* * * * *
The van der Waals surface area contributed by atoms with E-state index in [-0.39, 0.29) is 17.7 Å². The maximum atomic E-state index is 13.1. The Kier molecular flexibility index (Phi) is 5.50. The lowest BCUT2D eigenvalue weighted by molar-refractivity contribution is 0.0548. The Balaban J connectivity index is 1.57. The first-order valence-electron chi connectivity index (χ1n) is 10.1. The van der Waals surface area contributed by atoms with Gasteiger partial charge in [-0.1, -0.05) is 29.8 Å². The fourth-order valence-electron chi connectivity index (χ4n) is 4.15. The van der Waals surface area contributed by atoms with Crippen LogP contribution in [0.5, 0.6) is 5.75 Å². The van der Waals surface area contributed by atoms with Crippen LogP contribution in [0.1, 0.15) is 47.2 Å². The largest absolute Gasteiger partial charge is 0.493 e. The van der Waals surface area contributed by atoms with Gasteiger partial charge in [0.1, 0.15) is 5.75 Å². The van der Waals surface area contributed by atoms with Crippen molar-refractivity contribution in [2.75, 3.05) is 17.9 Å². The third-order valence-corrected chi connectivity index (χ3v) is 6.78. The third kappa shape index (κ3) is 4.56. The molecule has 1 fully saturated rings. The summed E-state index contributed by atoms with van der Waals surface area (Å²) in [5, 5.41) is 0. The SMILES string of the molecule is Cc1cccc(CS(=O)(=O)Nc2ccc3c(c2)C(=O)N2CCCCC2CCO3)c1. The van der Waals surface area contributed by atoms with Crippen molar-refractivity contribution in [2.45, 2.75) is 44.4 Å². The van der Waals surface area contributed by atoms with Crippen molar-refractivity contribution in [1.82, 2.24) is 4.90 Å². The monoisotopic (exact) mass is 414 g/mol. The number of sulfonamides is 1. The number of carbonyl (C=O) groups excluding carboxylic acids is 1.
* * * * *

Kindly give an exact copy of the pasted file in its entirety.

The van der Waals surface area contributed by atoms with E-state index in [-0.39, 0.29) is 17.7 Å². The maximum atomic E-state index is 13.1. The Kier molecular flexibility index (Phi) is 5.50. The lowest BCUT2D eigenvalue weighted by molar-refractivity contribution is 0.0548. The Balaban J connectivity index is 1.57. The first-order valence-electron chi connectivity index (χ1n) is 10.1. The van der Waals surface area contributed by atoms with Gasteiger partial charge in [-0.1, -0.05) is 29.8 Å². The fourth-order valence-electron chi connectivity index (χ4n) is 4.15. The van der Waals surface area contributed by atoms with Crippen LogP contribution in [0.5, 0.6) is 5.75 Å². The van der Waals surface area contributed by atoms with Crippen LogP contribution in [0.1, 0.15) is 47.2 Å². The largest absolute Gasteiger partial charge is 0.493 e. The van der Waals surface area contributed by atoms with Gasteiger partial charge in [0.1, 0.15) is 5.75 Å². The van der Waals surface area contributed by atoms with Crippen molar-refractivity contribution in [2.75, 3.05) is 17.9 Å². The third-order valence-corrected chi connectivity index (χ3v) is 6.78. The third kappa shape index (κ3) is 4.56. The molecule has 1 fully saturated rings. The summed E-state index contributed by atoms with van der Waals surface area (Å²) in [5, 5.41) is 0. The SMILES string of the molecule is Cc1cccc(CS(=O)(=O)Nc2ccc3c(c2)C(=O)N2CCCCC2CCO3)c1. The van der Waals surface area contributed by atoms with Crippen molar-refractivity contribution in [2.45, 2.75) is 44.4 Å². The van der Waals surface area contributed by atoms with Crippen molar-refractivity contribution in [1.82, 2.24) is 4.90 Å². The monoisotopic (exact) mass is 414 g/mol. The number of sulfonamides is 1. The number of carbonyl (C=O) groups excluding carboxylic acids is 1.